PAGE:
Left ventricular assist device (LVAD) saves lives in patients with severe left ventricular (LV) failure. However, predicting how much LVAD boosts total cardiac output (CO) remains difficult. This study aimed to develop a framework to quantitatively predict the impact of LVAD on hemodynamics. We adopted the circulatory equilibrium framework and incorporated LVAD into the integrated CO curve to derive the circulatory equilibrium. In anesthetized dogs, we ligated left coronary arteries to create LV failure and inserted a centrifugal pump as LVAD. Using CO and right (PRA) and left atrial pressure (PLA) measured before LVAD support, we predetermined the stressed volume (V) and logarithmic slope of right heart CO curve (SR). Next, we initiated LVAD at maximum level and then decreased LVAD flow stepwise while monitoring hemodynamic changes. We predicted LVAD-induced CO and PRA for given PLA from the predetermined SR and V and compared with those measured experimentally. The predicted CO [r2 = 0.907, SE of estimate (SEE) = 5.59 ml·min-1·kg-1, P < 0.001] and PRA (r2 = 0.967, SEE = 0.307 mmHg, P < 0.001) matched well with measured values indicating the validity of the proposed framework. We further conducted simulation using the validated framework to analyze the impact of LVAD on PRA under various right ventricular (RV) functions. It indicated that PRA is relatively insensitive to changes in RV end-systolic elastance or pulmonary arterial resistance, but sensitive to changes in V. In conclusion, the circulatory equilibrium framework predicts quantitatively the hemodynamic impact of LVAD. This knowledge would contribute to safe management of patients with LV failure undergoing LVAD implantation. NEW & NOTEWORTHY Hemodynamic response to left ventricular assist device (LVAD) has not been quantitatively investigated. This is the first report of quantitative prediction of the hemodynamics on LVAD using circulatory equilibrium framework. The validated framework allows us to simulate the impact of LVAD on right atrial pressure under various right ventricular functions.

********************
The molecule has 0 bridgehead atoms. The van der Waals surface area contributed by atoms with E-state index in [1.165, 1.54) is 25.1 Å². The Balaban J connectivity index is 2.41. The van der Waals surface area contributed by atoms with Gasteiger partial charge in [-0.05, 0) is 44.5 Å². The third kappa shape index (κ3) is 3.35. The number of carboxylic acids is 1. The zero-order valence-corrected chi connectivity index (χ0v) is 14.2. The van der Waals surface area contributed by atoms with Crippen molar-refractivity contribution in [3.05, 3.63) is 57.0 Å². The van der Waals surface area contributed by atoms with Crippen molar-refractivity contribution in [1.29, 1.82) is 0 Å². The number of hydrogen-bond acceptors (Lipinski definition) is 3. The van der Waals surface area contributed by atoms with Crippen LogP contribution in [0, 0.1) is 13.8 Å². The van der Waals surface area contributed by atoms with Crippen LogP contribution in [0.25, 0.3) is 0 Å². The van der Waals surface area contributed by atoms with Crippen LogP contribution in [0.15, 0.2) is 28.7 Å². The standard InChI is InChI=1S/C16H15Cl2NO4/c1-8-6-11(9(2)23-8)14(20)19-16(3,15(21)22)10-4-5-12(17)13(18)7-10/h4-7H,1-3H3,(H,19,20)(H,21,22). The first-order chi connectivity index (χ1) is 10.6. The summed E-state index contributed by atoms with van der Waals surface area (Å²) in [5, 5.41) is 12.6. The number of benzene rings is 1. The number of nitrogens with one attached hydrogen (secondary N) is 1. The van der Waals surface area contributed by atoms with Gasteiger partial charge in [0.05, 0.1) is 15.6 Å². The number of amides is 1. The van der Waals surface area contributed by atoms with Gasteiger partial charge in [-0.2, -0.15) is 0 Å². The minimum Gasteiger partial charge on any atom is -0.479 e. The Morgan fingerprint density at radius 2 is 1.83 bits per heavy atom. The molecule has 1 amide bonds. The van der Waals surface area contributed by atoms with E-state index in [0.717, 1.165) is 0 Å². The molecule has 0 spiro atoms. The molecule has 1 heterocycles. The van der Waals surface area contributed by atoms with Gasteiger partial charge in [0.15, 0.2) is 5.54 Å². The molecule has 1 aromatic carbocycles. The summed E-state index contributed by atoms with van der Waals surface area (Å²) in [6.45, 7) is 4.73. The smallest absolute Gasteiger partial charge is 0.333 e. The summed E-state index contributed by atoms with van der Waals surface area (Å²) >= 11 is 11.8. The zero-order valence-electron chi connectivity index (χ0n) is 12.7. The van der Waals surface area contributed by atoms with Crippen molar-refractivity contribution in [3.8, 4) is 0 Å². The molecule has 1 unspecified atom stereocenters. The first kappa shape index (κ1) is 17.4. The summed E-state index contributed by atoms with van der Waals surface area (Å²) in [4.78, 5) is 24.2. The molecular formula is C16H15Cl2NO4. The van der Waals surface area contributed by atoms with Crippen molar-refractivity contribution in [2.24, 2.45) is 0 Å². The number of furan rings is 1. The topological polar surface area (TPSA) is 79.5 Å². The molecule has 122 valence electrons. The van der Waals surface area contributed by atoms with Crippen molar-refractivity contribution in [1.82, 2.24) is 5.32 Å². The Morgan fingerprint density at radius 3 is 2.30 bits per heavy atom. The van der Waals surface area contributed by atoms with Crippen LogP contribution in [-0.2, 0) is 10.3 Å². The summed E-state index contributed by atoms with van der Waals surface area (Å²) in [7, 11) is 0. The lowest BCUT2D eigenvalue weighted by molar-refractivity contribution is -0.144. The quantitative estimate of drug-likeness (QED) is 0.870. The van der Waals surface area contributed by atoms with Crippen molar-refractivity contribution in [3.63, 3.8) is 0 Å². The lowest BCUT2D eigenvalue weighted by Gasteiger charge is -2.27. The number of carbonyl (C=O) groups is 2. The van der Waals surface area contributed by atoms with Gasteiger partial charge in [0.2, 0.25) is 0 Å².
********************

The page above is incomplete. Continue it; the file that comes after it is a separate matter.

|Journal||American Journal of Physiology - Heart and Circulatory Physiology|
|Publication status||Published - Jan 1 2017|
All Science Journal Classification (ASJC) codes
- Cardiology and Cardiovascular Medicine
- Physiology (medical)